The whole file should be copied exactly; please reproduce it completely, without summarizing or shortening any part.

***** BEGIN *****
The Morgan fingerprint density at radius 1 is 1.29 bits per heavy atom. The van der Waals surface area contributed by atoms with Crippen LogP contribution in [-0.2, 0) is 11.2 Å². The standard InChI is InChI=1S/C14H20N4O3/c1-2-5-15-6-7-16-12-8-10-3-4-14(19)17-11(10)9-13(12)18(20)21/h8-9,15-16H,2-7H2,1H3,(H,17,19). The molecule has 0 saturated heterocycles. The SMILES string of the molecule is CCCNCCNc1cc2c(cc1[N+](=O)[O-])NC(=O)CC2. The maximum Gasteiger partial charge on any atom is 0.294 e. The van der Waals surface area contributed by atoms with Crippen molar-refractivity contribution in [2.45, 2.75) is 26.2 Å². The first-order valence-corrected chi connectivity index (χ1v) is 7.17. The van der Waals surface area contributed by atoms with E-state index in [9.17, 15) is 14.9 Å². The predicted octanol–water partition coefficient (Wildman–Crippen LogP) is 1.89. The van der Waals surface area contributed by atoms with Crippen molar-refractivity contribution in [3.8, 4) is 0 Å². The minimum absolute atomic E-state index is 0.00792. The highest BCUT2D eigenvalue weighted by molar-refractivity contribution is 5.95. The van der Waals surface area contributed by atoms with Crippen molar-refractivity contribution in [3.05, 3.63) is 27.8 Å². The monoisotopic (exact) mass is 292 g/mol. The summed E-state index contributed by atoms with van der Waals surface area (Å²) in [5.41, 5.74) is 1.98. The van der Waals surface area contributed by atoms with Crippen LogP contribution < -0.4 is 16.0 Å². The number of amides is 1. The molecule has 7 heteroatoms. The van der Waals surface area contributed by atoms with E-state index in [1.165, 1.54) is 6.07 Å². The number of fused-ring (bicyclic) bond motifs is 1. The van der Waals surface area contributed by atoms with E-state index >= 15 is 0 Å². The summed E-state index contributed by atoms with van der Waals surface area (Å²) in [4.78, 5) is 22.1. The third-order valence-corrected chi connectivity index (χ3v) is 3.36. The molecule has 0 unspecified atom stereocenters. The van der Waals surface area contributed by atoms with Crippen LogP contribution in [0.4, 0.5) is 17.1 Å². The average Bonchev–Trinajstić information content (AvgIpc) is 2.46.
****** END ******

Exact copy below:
The Morgan fingerprint density at radius 1 is 1.29 bits per heavy atom. The van der Waals surface area contributed by atoms with Crippen LogP contribution in [-0.2, 0) is 11.2 Å². The standard InChI is InChI=1S/C14H20N4O3/c1-2-5-15-6-7-16-12-8-10-3-4-14(19)17-11(10)9-13(12)18(20)21/h8-9,15-16H,2-7H2,1H3,(H,17,19). The molecule has 0 saturated heterocycles. The SMILES string of the molecule is CCCNCCNc1cc2c(cc1[N+](=O)[O-])NC(=O)CC2. The maximum Gasteiger partial charge on any atom is 0.294 e. The van der Waals surface area contributed by atoms with Crippen molar-refractivity contribution in [2.45, 2.75) is 26.2 Å². The first-order valence-corrected chi connectivity index (χ1v) is 7.17. The van der Waals surface area contributed by atoms with E-state index in [9.17, 15) is 14.9 Å². The predicted octanol–water partition coefficient (Wildman–Crippen LogP) is 1.89. The van der Waals surface area contributed by atoms with Crippen molar-refractivity contribution in [3.8, 4) is 0 Å². The minimum absolute atomic E-state index is 0.00792. The highest BCUT2D eigenvalue weighted by molar-refractivity contribution is 5.95. The van der Waals surface area contributed by atoms with Crippen molar-refractivity contribution in [3.05, 3.63) is 27.8 Å². The monoisotopic (exact) mass is 292 g/mol. The summed E-state index contributed by atoms with van der Waals surface area (Å²) in [5.41, 5.74) is 1.98. The van der Waals surface area contributed by atoms with Crippen LogP contribution < -0.4 is 16.0 Å². The number of amides is 1. The molecule has 7 heteroatoms. The van der Waals surface area contributed by atoms with E-state index in [1.165, 1.54) is 6.07 Å². The number of fused-ring (bicyclic) bond motifs is 1. The van der Waals surface area contributed by atoms with E-state index >= 15 is 0 Å². The summed E-state index contributed by atoms with van der Waals surface area (Å²) in [4.78, 5) is 22.1. The third-order valence-corrected chi connectivity index (χ3v) is 3.36. The molecule has 0 unspecified atom stereocenters. The van der Waals surface area contributed by atoms with Crippen LogP contribution in [0.4, 0.5) is 17.1 Å². The average Bonchev–Trinajstić information content (AvgIpc) is 2.46.